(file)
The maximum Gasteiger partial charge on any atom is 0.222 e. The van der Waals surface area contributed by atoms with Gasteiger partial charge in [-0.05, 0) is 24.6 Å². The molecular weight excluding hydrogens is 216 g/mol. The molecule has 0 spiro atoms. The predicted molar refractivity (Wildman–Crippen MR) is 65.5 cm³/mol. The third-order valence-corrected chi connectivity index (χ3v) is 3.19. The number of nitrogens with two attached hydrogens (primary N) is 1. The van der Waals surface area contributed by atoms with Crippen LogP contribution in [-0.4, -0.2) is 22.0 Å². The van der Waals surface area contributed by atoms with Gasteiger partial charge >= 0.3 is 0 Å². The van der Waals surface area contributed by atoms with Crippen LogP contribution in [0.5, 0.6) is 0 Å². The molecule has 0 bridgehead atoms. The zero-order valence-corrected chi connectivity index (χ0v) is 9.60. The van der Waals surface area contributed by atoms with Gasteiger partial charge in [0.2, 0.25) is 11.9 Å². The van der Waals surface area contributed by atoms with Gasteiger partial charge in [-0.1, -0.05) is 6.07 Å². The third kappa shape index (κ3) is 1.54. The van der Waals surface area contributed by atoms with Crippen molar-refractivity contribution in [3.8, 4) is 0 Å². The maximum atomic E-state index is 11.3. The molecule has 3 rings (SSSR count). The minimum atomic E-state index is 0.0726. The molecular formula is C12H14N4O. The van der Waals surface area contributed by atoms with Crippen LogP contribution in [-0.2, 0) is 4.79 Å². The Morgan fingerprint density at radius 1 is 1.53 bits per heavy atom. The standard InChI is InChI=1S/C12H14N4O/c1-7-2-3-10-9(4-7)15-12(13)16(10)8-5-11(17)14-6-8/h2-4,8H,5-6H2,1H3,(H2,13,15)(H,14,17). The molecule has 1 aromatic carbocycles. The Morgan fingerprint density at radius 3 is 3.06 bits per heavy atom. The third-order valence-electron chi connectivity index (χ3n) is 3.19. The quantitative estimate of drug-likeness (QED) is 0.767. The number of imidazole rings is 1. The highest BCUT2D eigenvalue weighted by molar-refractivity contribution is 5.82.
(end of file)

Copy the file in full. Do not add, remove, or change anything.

The maximum Gasteiger partial charge on any atom is 0.222 e. The van der Waals surface area contributed by atoms with Gasteiger partial charge in [-0.05, 0) is 24.6 Å². The molecular weight excluding hydrogens is 216 g/mol. The molecule has 0 spiro atoms. The predicted molar refractivity (Wildman–Crippen MR) is 65.5 cm³/mol. The third-order valence-corrected chi connectivity index (χ3v) is 3.19. The number of nitrogens with two attached hydrogens (primary N) is 1. The van der Waals surface area contributed by atoms with Crippen LogP contribution in [-0.4, -0.2) is 22.0 Å². The van der Waals surface area contributed by atoms with Gasteiger partial charge >= 0.3 is 0 Å². The van der Waals surface area contributed by atoms with Crippen LogP contribution in [0.5, 0.6) is 0 Å². The molecule has 0 bridgehead atoms. The zero-order valence-corrected chi connectivity index (χ0v) is 9.60. The van der Waals surface area contributed by atoms with Gasteiger partial charge in [0.2, 0.25) is 11.9 Å². The van der Waals surface area contributed by atoms with Gasteiger partial charge in [-0.1, -0.05) is 6.07 Å². The third kappa shape index (κ3) is 1.54. The van der Waals surface area contributed by atoms with Crippen molar-refractivity contribution in [3.8, 4) is 0 Å². The maximum atomic E-state index is 11.3. The molecule has 3 rings (SSSR count). The minimum atomic E-state index is 0.0726. The molecular formula is C12H14N4O. The van der Waals surface area contributed by atoms with Crippen LogP contribution in [-0.2, 0) is 4.79 Å². The Morgan fingerprint density at radius 1 is 1.53 bits per heavy atom. The standard InChI is InChI=1S/C12H14N4O/c1-7-2-3-10-9(4-7)15-12(13)16(10)8-5-11(17)14-6-8/h2-4,8H,5-6H2,1H3,(H2,13,15)(H,14,17). The molecule has 1 aromatic carbocycles. The Morgan fingerprint density at radius 3 is 3.06 bits per heavy atom. The third-order valence-electron chi connectivity index (χ3n) is 3.19. The quantitative estimate of drug-likeness (QED) is 0.767. The number of imidazole rings is 1. The highest BCUT2D eigenvalue weighted by molar-refractivity contribution is 5.82.